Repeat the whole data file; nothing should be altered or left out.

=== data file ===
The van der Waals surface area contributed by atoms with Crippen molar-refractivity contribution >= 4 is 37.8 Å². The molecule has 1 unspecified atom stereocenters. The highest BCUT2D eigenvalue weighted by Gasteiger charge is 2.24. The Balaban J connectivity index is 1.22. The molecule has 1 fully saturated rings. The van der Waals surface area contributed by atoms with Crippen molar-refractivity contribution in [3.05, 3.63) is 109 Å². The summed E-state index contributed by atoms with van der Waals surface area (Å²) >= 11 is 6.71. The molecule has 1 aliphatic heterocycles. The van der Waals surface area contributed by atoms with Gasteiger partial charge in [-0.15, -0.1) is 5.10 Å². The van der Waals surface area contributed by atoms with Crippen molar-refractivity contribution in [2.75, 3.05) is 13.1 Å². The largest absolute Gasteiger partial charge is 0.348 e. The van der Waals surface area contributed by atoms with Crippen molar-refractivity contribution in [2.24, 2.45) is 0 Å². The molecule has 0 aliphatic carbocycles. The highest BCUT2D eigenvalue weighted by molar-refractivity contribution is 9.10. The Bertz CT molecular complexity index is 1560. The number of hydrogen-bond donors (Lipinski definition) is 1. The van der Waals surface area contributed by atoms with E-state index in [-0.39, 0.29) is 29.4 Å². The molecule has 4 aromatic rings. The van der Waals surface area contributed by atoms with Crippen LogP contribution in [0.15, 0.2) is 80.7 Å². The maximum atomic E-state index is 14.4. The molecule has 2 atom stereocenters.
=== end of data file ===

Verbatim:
The van der Waals surface area contributed by atoms with Crippen molar-refractivity contribution >= 4 is 37.8 Å². The molecule has 1 unspecified atom stereocenters. The highest BCUT2D eigenvalue weighted by Gasteiger charge is 2.24. The Balaban J connectivity index is 1.22. The molecule has 1 fully saturated rings. The van der Waals surface area contributed by atoms with Crippen molar-refractivity contribution in [3.05, 3.63) is 109 Å². The summed E-state index contributed by atoms with van der Waals surface area (Å²) >= 11 is 6.71. The molecule has 1 aliphatic heterocycles. The van der Waals surface area contributed by atoms with Gasteiger partial charge in [-0.15, -0.1) is 5.10 Å². The van der Waals surface area contributed by atoms with Crippen molar-refractivity contribution in [2.75, 3.05) is 13.1 Å². The largest absolute Gasteiger partial charge is 0.348 e. The van der Waals surface area contributed by atoms with Crippen molar-refractivity contribution in [2.24, 2.45) is 0 Å². The molecule has 0 aliphatic carbocycles. The highest BCUT2D eigenvalue weighted by molar-refractivity contribution is 9.10. The Bertz CT molecular complexity index is 1560. The number of hydrogen-bond donors (Lipinski definition) is 1. The van der Waals surface area contributed by atoms with E-state index in [-0.39, 0.29) is 29.4 Å². The molecule has 4 aromatic rings. The van der Waals surface area contributed by atoms with Crippen LogP contribution in [0.15, 0.2) is 80.7 Å². The maximum atomic E-state index is 14.4. The molecule has 2 atom stereocenters.